24 June 2020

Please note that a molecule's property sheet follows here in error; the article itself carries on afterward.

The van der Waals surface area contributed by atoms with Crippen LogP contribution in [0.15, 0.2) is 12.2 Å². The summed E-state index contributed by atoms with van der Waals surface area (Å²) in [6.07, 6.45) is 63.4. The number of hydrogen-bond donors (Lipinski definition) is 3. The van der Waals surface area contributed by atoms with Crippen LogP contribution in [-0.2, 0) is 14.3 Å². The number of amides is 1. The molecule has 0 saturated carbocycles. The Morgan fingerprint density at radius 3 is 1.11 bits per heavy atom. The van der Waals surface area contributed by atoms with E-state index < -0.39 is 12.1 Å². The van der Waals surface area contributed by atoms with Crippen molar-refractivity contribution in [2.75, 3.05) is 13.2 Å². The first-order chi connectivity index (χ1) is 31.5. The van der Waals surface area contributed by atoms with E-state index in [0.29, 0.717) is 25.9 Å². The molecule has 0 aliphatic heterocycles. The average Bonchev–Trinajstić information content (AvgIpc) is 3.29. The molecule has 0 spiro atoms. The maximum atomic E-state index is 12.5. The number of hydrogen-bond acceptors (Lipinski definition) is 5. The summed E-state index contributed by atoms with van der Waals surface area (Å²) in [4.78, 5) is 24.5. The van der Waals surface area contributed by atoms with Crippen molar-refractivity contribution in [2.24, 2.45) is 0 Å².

This week we have seen shocking revelations about former High Court judge Dyson Heydon, who “was known as ‘Dirty Dyson’ and ‘Handsy Heydon’ due to his lecherous behaviour towards young women”, with credible complaints of sexual harrassment (and, perhaps, criminal assault) made against him by a number of students, staff, and lawyers. The allegations relate to his time as a judge, as well as during his post-judicial career as a guest speaker and lecturer. The High Court’s response has included a sincere apology as well as a review of HR procedures to ensure better oversight and complaints processes for staff. However, as Gabrielle Appleby argues, the inherent power of judges needs to be counterbalanced by stronger institutional reform: “[U]nlike, for instance, the legal or medical professions, or the public service, these avenues for accountability are not designed to provide an independent, standing institutional response when an individual has a professional complaint about the conduct of a judge — be that on or off the bench. A standing, independent complaints body with appropriate powers would ensure that there is a place for complaints to be received, the capacity to investigate them properly, and an independent body to impose penalties should misconduct be found.”